On April 26th the Secretary of State for Culture Media and Sport, Jeremy Hunt, will announce whether or not he is willing to allow News Corporation’s purchase of BSkyB to go ahead.
In recent months Hunt has sought to give the impression that he is tightly constrained by the provisions of the Communications Act and he has made it known that he is required to make a ‘quasi-judicial decision’.
Hunt has claimed that he cannot take into account the accumulating evidence of criminal activity at another News Corporation company, the News of the World. Even though the company has admitted liability ‘in cases meeting specific criteria’, the Secretary of State has suggested that the phone hacking affair can have no bearing on his decision. Indeed some informed commentators have even suggested that he will approve the takeover.
The plurality of views expressed in the media have, potentially, been affected very seriously by the surveillance conducted by individuals working for News Corporation. The company’s inability to restrain the criminality of its employees led to a situation where many people in positions of power might well have feared that embarrassing aspects of their private lives were an open book. And this in turn might well have had an inhibiting effect on public discourse. There is much that is uncertain at present about the affair. But we can say this for certain. The notion that a plurality of views is consistent with widespread illegal surveillance is exotic at best. At worst it is flat-out perverse.
There is certainly no way that Jeremy Hunt can responsibly approve this takeover before the police’s inquiry has been concluded, Parliament has taken a view on the implications of what has been happening at the News of the World and elsewhere, and the public has had a chance to discuss the matter fully.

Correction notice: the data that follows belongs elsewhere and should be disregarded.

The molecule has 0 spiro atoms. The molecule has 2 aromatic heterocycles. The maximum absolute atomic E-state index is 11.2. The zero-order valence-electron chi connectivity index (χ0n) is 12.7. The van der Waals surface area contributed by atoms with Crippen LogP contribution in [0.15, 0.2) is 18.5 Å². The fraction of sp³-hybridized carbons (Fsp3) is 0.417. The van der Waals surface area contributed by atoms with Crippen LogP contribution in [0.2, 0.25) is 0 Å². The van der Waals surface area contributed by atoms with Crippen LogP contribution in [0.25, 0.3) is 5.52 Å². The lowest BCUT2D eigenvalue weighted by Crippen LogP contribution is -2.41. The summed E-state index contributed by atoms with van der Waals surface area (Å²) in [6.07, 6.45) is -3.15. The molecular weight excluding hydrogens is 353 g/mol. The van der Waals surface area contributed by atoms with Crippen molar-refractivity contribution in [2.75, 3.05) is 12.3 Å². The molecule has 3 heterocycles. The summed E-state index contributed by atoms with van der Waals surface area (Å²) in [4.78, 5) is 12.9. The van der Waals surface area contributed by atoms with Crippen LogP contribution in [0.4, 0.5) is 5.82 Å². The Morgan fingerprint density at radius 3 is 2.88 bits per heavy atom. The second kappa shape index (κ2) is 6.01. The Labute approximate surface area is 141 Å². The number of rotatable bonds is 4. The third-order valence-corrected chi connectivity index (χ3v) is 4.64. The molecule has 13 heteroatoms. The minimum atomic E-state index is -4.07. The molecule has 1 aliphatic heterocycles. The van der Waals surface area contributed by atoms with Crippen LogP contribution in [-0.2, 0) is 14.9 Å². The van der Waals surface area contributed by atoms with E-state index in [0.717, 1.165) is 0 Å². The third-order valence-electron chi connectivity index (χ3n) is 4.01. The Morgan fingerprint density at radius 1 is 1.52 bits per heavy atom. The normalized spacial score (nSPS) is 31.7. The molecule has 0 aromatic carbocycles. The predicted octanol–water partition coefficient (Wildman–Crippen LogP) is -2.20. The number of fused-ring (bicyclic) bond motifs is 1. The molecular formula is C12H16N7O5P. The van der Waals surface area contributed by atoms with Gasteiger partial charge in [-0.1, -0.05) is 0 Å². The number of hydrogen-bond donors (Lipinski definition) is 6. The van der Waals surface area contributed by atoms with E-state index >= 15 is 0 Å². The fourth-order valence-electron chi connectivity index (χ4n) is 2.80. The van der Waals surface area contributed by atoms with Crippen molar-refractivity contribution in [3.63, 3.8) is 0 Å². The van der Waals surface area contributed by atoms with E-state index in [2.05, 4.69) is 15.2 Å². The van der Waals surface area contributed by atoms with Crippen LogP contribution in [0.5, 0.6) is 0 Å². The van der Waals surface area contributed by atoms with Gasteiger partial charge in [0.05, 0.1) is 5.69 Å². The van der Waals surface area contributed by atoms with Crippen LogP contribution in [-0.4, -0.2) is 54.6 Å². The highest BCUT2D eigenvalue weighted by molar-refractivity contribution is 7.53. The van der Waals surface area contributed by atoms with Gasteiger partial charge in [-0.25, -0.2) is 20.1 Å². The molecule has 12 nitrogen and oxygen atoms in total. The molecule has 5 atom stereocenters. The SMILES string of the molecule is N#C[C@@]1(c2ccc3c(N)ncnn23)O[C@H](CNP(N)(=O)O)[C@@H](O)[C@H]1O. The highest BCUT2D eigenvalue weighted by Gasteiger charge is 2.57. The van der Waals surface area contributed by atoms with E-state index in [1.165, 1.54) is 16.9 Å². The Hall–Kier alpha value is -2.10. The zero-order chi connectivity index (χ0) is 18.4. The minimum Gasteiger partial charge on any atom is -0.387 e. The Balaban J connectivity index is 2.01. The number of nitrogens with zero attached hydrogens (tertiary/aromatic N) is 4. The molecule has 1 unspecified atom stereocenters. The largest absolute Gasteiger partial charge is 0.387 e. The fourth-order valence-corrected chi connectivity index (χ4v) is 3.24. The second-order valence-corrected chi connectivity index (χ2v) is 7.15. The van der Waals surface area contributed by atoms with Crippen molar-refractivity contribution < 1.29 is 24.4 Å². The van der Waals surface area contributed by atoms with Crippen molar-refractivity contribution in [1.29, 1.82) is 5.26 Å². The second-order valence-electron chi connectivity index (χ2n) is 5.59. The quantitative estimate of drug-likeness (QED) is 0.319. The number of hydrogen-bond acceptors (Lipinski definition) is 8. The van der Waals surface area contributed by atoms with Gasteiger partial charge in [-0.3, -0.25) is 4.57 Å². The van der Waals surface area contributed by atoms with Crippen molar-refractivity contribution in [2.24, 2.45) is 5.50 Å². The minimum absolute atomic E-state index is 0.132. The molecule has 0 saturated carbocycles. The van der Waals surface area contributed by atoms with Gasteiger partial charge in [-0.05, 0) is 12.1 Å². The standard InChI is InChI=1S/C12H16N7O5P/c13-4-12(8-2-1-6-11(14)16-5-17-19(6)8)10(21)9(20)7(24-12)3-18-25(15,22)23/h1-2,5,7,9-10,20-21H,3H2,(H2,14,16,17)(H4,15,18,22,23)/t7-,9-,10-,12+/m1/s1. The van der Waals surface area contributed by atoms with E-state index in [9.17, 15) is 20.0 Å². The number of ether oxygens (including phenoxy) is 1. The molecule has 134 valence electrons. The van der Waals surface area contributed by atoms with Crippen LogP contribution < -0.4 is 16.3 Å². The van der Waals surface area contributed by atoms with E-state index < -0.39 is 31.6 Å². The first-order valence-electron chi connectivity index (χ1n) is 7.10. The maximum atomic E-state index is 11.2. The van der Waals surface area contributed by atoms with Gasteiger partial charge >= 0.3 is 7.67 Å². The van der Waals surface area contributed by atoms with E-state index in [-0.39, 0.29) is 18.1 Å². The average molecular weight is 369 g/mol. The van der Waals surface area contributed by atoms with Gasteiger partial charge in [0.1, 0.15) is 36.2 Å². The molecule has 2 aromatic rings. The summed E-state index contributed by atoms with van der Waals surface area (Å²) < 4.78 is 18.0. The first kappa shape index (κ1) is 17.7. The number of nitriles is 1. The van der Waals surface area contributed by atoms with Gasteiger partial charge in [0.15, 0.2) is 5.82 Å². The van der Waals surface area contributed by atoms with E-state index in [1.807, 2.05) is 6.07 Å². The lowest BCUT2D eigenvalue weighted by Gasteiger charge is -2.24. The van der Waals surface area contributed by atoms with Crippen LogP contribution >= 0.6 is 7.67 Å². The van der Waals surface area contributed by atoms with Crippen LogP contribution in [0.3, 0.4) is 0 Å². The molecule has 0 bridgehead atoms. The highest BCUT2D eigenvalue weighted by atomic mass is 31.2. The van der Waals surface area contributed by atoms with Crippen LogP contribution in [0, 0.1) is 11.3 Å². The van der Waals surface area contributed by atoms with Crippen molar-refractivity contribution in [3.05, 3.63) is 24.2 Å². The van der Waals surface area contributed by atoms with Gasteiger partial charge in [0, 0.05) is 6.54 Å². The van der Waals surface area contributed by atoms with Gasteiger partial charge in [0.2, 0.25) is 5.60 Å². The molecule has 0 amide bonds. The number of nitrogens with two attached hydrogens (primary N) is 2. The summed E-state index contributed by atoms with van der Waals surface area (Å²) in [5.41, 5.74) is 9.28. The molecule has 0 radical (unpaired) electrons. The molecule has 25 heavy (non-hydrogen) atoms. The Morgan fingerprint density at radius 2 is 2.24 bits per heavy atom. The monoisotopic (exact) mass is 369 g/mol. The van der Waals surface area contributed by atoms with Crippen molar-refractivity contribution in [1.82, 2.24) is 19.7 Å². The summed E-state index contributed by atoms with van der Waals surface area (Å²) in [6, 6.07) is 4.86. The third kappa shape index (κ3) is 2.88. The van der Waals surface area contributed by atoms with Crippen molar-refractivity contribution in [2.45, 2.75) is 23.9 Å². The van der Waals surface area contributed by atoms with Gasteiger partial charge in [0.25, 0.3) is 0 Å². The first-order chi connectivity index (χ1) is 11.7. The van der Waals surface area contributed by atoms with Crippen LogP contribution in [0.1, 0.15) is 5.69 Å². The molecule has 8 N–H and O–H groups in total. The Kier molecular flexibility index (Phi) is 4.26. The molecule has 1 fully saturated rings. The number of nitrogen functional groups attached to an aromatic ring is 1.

There are a number of questions that need to be answered:
Who knew about the illegal activity at the News of the World? When did they know about it?
What bearing does this have on the company’s claims over the years to have assisted the police with their inquiries?
How did the evidence of wrong-doing referred to in the company’s apology finally come to light? Why was it unknown to senior managers for so long?
Have employees of the News of the World, or of other media institutions, been engaged in other illegal acts? Have they been making corrupt payments to police officers or other public servants?
I am sure that, in his quasi-judicial reflections on the matter, Hunt has come to appreciate all this and will delay approval until justice is done and seen to be done. If he presses ahead and permits the takeover the public will struggle to avoid concluding that the political establishment to which he belongs has become the creature of an unaccountable and private system of power, that the media institutions are operating as a vast machinery of implicit blackmail, and that there is nothing for it but to sweep the whole edifice away and build something new.
To help Jeremy Hunt do the right thing, you might want to consider contacting your MP and asking her or him to set out their views on the relationship between open and honest public discourse and widespread criminality in the news media.
Or you could just tell them that you won’t vote for them again if they permit Rupert Murdoch to wield any more power.
You can find your MP here. Emailing them is pretty straightforward. Let me know how you get on, if you like – thereturnofthepublic[at]gmail.com.